Language aside, the most important quality of our bond to convey is how purely we took care of one another for two weeks. And how we grew stronger because of it. With me, he developed a greater sense of self. With him, I processed my thoughts on the ghosts who have visited me in recent days.
Bottom line: We are great at spontaneity and laughter, accepting that there are no words.
As he carried my backpack to the ferry that would take me to the Wellington airport, I told him how far he’d come in just two weeks. He thanked me for changing his life, for showing him how to open his heart to others. We exchanged three words to express our mutual feelings of reverence for one another, and I boarded the back of the ship. Settling into a wicker bench, I watched the foggy coast line of the South Island recede until the waves and the collection of our road-tripping songs Nick had thrown together rocked me to sleep.
The last song, “Freedom,” was suddenly interrupted by the captain, who announced over the loudspeaker that there was a fire on deck six. They were looking into the problem, but wanted to give us the heads up. I figured it was a drill. Minutes later he came on again to say they were preparing the life rafts just to be safe. I looked around and no one seemed to be panicking. I checked the books and magazines people were reading, and everything was in English. What was I missing? The third time, the captain said it was time to please proceed calmly to the life rafts. Leave your bags behind and take out any sharp objects from your pockets. “Abandon ship, I repeat, abandon ship, abandon ship.” New Zealand was too good to be true, and I was here to die.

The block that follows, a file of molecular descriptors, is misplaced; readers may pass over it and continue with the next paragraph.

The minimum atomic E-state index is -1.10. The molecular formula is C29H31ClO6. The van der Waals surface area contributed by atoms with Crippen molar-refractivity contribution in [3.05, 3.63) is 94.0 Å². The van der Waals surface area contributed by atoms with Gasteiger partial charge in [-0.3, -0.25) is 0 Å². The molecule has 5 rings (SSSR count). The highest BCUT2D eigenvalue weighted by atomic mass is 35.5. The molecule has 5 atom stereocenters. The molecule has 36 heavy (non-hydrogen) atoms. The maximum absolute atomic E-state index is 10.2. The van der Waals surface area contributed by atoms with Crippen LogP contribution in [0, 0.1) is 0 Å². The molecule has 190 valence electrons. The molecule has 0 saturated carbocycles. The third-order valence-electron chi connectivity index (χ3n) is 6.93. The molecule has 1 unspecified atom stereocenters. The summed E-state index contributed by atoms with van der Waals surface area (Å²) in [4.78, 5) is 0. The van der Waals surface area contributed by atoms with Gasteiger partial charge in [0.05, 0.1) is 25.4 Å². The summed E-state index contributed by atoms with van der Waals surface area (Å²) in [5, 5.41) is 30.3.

I made my way downstairs and asked a woman what the hell was going on. She laughed and said that this was a weekly routine.
“Well,” I said, turning to the cafe. “This calls for a slice of pie.”
It’s been real, New Zealand. I can proudly say that I lived you like I meant it.
Closing with a few photos from our various road tripping adventures as well as a guest post from Nick.
~Riptide in its element, winding through rainy mountain passes~